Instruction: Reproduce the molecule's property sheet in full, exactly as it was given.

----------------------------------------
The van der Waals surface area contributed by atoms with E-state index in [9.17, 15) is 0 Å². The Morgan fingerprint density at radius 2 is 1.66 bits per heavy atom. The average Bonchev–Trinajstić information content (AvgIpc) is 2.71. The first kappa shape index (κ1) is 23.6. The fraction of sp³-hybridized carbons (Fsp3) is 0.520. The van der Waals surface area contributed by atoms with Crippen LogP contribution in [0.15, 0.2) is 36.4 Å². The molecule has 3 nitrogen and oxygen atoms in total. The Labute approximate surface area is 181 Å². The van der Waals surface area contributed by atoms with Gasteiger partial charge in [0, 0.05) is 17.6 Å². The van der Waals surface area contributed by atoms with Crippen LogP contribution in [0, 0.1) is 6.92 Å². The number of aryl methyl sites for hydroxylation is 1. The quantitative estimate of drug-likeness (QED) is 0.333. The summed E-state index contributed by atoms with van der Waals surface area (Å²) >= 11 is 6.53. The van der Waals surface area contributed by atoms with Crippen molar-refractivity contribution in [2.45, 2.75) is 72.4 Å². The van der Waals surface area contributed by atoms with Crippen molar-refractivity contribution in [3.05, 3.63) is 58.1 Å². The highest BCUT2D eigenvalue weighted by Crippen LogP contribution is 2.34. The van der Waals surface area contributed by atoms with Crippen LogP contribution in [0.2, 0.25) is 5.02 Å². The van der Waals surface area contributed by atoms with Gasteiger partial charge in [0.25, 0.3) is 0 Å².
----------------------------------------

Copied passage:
The van der Waals surface area contributed by atoms with E-state index in [9.17, 15) is 0 Å². The Morgan fingerprint density at radius 2 is 1.66 bits per heavy atom. The average Bonchev–Trinajstić information content (AvgIpc) is 2.71. The first kappa shape index (κ1) is 23.6. The fraction of sp³-hybridized carbons (Fsp3) is 0.520. The van der Waals surface area contributed by atoms with Crippen LogP contribution in [0.15, 0.2) is 36.4 Å². The molecule has 3 nitrogen and oxygen atoms in total. The Labute approximate surface area is 181 Å². The van der Waals surface area contributed by atoms with Gasteiger partial charge in [0, 0.05) is 17.6 Å². The van der Waals surface area contributed by atoms with Crippen LogP contribution in [0, 0.1) is 6.92 Å². The number of aryl methyl sites for hydroxylation is 1. The quantitative estimate of drug-likeness (QED) is 0.333. The summed E-state index contributed by atoms with van der Waals surface area (Å²) >= 11 is 6.53. The van der Waals surface area contributed by atoms with Crippen molar-refractivity contribution in [2.45, 2.75) is 72.4 Å². The van der Waals surface area contributed by atoms with Crippen molar-refractivity contribution in [3.05, 3.63) is 58.1 Å². The highest BCUT2D eigenvalue weighted by Crippen LogP contribution is 2.34. The van der Waals surface area contributed by atoms with Crippen LogP contribution in [0.2, 0.25) is 5.02 Å². The van der Waals surface area contributed by atoms with Gasteiger partial charge in [0.25, 0.3) is 0 Å².